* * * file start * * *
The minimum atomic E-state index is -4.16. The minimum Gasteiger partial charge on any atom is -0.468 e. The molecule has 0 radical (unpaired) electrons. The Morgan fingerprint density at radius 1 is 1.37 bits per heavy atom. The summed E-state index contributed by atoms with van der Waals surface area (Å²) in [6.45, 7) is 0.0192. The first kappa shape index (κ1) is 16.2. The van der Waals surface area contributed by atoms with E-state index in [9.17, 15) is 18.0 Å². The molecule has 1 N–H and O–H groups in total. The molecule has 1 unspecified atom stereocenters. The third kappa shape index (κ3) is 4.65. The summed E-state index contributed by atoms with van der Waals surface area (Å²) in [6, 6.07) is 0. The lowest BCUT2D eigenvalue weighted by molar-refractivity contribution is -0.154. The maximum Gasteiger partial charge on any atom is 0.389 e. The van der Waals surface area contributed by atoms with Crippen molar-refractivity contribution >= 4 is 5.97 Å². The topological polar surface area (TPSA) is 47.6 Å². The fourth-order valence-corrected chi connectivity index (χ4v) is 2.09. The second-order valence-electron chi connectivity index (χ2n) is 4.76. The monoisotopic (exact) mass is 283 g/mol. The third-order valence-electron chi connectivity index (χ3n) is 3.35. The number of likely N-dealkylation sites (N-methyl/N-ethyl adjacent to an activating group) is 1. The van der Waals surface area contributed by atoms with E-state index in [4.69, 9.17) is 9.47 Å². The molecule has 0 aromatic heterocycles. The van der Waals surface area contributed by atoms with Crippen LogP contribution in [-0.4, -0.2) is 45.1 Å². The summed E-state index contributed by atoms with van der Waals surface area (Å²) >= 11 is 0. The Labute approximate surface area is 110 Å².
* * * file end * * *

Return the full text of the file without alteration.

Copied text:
The minimum atomic E-state index is -4.16. The minimum Gasteiger partial charge on any atom is -0.468 e. The molecule has 0 radical (unpaired) electrons. The Morgan fingerprint density at radius 1 is 1.37 bits per heavy atom. The summed E-state index contributed by atoms with van der Waals surface area (Å²) in [6.45, 7) is 0.0192. The first kappa shape index (κ1) is 16.2. The van der Waals surface area contributed by atoms with E-state index in [9.17, 15) is 18.0 Å². The molecule has 1 N–H and O–H groups in total. The molecule has 1 unspecified atom stereocenters. The third kappa shape index (κ3) is 4.65. The summed E-state index contributed by atoms with van der Waals surface area (Å²) in [6, 6.07) is 0. The lowest BCUT2D eigenvalue weighted by molar-refractivity contribution is -0.154. The maximum Gasteiger partial charge on any atom is 0.389 e. The van der Waals surface area contributed by atoms with Crippen molar-refractivity contribution >= 4 is 5.97 Å². The topological polar surface area (TPSA) is 47.6 Å². The fourth-order valence-corrected chi connectivity index (χ4v) is 2.09. The second-order valence-electron chi connectivity index (χ2n) is 4.76. The monoisotopic (exact) mass is 283 g/mol. The third-order valence-electron chi connectivity index (χ3n) is 3.35. The number of likely N-dealkylation sites (N-methyl/N-ethyl adjacent to an activating group) is 1. The van der Waals surface area contributed by atoms with E-state index in [4.69, 9.17) is 9.47 Å². The molecule has 0 aromatic heterocycles. The van der Waals surface area contributed by atoms with Crippen LogP contribution in [-0.4, -0.2) is 45.1 Å². The summed E-state index contributed by atoms with van der Waals surface area (Å²) >= 11 is 0. The Labute approximate surface area is 110 Å².